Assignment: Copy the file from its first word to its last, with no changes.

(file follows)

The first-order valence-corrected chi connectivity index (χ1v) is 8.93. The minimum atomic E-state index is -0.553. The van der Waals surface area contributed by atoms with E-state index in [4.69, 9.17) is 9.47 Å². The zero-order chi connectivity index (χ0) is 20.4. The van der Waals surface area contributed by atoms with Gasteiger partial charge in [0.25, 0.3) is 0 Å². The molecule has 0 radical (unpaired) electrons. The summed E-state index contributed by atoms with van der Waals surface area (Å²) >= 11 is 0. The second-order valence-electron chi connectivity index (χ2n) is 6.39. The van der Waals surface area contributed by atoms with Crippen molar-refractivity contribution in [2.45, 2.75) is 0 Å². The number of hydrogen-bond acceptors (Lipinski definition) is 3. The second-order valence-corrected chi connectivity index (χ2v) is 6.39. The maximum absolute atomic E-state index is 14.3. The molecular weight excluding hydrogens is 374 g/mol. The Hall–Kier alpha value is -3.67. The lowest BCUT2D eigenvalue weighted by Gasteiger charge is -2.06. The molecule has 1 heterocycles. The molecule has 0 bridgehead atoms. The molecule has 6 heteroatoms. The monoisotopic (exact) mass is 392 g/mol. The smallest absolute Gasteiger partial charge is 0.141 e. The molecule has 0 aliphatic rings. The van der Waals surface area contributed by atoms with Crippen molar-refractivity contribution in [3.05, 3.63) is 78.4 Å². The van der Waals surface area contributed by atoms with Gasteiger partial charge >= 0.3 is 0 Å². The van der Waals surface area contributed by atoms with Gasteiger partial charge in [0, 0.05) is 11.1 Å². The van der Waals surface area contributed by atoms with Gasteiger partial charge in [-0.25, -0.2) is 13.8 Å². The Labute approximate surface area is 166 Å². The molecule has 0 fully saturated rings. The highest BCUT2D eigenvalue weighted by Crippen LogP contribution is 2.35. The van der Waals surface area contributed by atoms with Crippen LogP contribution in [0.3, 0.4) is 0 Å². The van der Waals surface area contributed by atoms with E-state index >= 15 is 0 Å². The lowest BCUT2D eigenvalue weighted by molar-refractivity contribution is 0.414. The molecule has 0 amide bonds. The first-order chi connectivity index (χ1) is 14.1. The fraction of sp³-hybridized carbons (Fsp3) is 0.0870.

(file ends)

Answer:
The first-order valence-corrected chi connectivity index (χ1v) is 8.93. The minimum atomic E-state index is -0.553. The van der Waals surface area contributed by atoms with E-state index in [4.69, 9.17) is 9.47 Å². The zero-order chi connectivity index (χ0) is 20.4. The van der Waals surface area contributed by atoms with Gasteiger partial charge in [0.25, 0.3) is 0 Å². The molecule has 0 radical (unpaired) electrons. The summed E-state index contributed by atoms with van der Waals surface area (Å²) >= 11 is 0. The second-order valence-electron chi connectivity index (χ2n) is 6.39. The van der Waals surface area contributed by atoms with Crippen molar-refractivity contribution in [2.45, 2.75) is 0 Å². The number of hydrogen-bond acceptors (Lipinski definition) is 3. The second-order valence-corrected chi connectivity index (χ2v) is 6.39. The maximum absolute atomic E-state index is 14.3. The molecular weight excluding hydrogens is 374 g/mol. The Hall–Kier alpha value is -3.67. The lowest BCUT2D eigenvalue weighted by Gasteiger charge is -2.06. The molecule has 1 heterocycles. The molecule has 0 bridgehead atoms. The molecule has 6 heteroatoms. The monoisotopic (exact) mass is 392 g/mol. The smallest absolute Gasteiger partial charge is 0.141 e. The molecule has 0 aliphatic rings. The van der Waals surface area contributed by atoms with Crippen molar-refractivity contribution in [3.05, 3.63) is 78.4 Å². The van der Waals surface area contributed by atoms with Gasteiger partial charge >= 0.3 is 0 Å². The van der Waals surface area contributed by atoms with Gasteiger partial charge in [0, 0.05) is 11.1 Å². The van der Waals surface area contributed by atoms with Gasteiger partial charge in [-0.25, -0.2) is 13.8 Å². The Labute approximate surface area is 166 Å². The molecule has 0 fully saturated rings. The highest BCUT2D eigenvalue weighted by Crippen LogP contribution is 2.35. The van der Waals surface area contributed by atoms with Crippen LogP contribution in [0.3, 0.4) is 0 Å². The van der Waals surface area contributed by atoms with E-state index >= 15 is 0 Å². The lowest BCUT2D eigenvalue weighted by molar-refractivity contribution is 0.414. The molecule has 0 amide bonds. The first-order chi connectivity index (χ1) is 14.1. The fraction of sp³-hybridized carbons (Fsp3) is 0.0870.